What Others Are Saying

Fannie & Freddie Corner

Investor’s Business Daily (IBD) editorially dumps on FHFA new GSE housing goals

Center for American Progress says “Good job Fannie.”

The “Right” weighs in against F&F recap

Dick Bove—on CNBC--why the WH’s is interested?

Bloomberg, quoting WSJ’s Joe Light, says WH GSE interest is SOP


Pershing Square Shareholders letter from Bill Ackman

Fannie Mae / Federal National Mortgage Assn Fannie Mae (OTCBB:FNMA) (FNMA) / Freddie Mac / Federal Home Loan Mortgage Corp (OTCBB:FMCC) (FMCC)
Fannie and Freddie reported another strong quarter. These results further corroborate our thesis that both entities could recapitalize and safely exit conservatorship if the Net Worth Sweep (the U.S. Government’s expropriation of each quarter’s net worth by extraordinary dividends) is eliminated. During the quarter, there were a number of positive legal developments in the shareholder litigation against the U.S. Government expropriation.
In the D.C. Court of Appeals, the plaintiffs filed a strong appeal brief against the decision last September dismissing their claims that the Net Worth Sweep violated applicable statutory restrictions. Numerous amici (friends of the court) briefs were filed in support of the plaintiffs, two of which are worth highlighting.
One came from several parties including the Independent Community Bankers of America and William Isaacs, the former FDIC Chairman, who during his career personally oversaw the conservatorship or receivership of hundreds of banks during the S&L crisis. The brief argues that Fannie and Freddie’s conservatorships were modeled word-for-word on FDIC conservatorships, and that the Net Worth Sweep is both unprecedented and inconsistent with the goals of conservatorship as understood and implemented for over 80 years. If allowed to stand, the brief argues, the Net Worth Sweep will cause providers of capital to financial institutions to question whether the rule of law and the established hierarchy of corporate claims can be preserved in conservatorship. Banks rely on low-cost debt and preferred stock financing in order to provide low-cost loans to consumers. If the courts allow assets of a private financial institution to be expropriated during conservatorship, there will be few if any lenders willing to provide financing to financial institutions, particularly during a time of stress.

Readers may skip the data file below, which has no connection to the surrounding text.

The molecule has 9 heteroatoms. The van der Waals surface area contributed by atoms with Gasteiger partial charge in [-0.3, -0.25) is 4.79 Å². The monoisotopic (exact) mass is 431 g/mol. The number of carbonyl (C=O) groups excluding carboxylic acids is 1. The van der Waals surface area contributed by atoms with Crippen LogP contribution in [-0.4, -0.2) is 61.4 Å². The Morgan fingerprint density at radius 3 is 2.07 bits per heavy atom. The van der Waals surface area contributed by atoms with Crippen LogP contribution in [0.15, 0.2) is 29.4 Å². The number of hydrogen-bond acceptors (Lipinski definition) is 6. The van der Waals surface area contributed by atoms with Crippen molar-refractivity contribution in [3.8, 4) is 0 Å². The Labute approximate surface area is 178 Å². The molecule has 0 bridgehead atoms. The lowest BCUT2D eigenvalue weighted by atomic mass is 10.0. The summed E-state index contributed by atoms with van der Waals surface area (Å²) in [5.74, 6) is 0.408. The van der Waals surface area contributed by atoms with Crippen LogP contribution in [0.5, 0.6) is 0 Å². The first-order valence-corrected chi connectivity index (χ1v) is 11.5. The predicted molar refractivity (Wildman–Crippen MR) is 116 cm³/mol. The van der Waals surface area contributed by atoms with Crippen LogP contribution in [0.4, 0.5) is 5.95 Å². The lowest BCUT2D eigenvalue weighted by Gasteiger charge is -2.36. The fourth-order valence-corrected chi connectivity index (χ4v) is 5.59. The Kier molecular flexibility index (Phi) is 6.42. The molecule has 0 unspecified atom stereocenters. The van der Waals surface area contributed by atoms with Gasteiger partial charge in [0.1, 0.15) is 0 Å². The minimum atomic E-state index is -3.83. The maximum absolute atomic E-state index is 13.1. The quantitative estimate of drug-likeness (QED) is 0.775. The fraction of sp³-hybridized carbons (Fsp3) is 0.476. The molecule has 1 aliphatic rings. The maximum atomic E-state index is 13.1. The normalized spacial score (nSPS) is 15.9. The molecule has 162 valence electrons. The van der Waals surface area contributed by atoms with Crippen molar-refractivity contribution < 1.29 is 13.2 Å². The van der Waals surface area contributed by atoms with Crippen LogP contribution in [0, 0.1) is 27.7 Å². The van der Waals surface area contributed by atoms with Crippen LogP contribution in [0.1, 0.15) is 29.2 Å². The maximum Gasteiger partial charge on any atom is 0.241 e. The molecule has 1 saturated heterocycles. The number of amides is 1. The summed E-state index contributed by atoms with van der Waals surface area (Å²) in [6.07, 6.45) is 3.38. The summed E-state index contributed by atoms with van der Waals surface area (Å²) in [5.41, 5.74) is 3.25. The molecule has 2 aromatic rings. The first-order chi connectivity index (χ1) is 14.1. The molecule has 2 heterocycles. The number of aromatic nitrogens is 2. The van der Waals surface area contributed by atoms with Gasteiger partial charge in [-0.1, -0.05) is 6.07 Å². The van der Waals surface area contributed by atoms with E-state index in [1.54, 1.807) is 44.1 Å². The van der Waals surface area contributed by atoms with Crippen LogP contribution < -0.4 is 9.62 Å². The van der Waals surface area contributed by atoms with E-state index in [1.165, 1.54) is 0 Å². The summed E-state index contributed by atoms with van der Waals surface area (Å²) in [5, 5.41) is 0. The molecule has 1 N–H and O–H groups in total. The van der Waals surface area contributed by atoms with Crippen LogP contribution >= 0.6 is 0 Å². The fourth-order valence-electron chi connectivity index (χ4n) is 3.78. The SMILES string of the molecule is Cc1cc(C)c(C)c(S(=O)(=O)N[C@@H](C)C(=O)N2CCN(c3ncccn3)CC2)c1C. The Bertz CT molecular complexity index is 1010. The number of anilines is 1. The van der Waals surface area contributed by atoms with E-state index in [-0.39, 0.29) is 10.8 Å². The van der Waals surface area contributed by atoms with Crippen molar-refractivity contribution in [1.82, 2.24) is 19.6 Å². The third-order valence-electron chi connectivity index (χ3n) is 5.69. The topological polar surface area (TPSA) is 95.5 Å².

In his amicus brief, former Fannie Mae CFO Tim Howard offered an accounting-based analysis that questioned the necessity and motives behind the Net Worth Sweep. During conservatorship, the FHFA changed the GSEs accounting policies, accelerating non-cash charges, generating paper losses, and leading to a substantial majority of the Treasury’s $190 billion preferred stock investment. From 2008 to 2011, Mr. Howard shows, the GSEs’ actual credit losses were exceeded by their cash profits, while the non-cash charges that necessitated the capital injections have largely been reversed, leading the Treasury to “sweep” away almost all of the GSEs’ capital since 2012.
In the Court of Federal Claims, plaintiffs have filed redacted documents that suggest that their discovery process has uncovered evidence that contradicts the government’s defense of the Net Worth Sweep and calls into question both its necessity and true purpose. Although these documents are filed under seal, Judge Sweeney has allowed them to be used in related cases in the District Court and Court of Appeals.
“Rule of Law Guy,” writing in Seeking Alpha; Please read this excellent explanation of some of the nuances in the court cases and the plaintiffs’ arguments and amici briefs. After page 1, there is a free sign-up to continue to read this analysis.

Presidential corner

Trump and Fox’s Ailes, Kiss and Make-up, again…..

Read: Trump versus Bush is a Family Soap Opera

Troubling Signs for Jeb??

John Podesta on possible Biden run.

Gov. Walker is a “crony capitalist”
Big Bank Screw Up Corner
New England Judge looks under Royal Bank of Scotland’s kilt, F&F lawsuit won’t be dismissed
Gretchen in NYT: SEC to Citigroup: Who done it? “It wasn’t you, it wasn’t me, must be the fellow behind the tree.” (With apologies to the late Senator Russell Long (D-La.).

Iran Deal Corner

CNN—What are the Iranians Building at Parchin Site??

Bull Pucky Corner

I’ll willingly sign it, but will HBC Chairman Jeb Hensarling (R-Tex.) or presidential candidate Sen. Ted Cruz (R-Tex.) secession petition?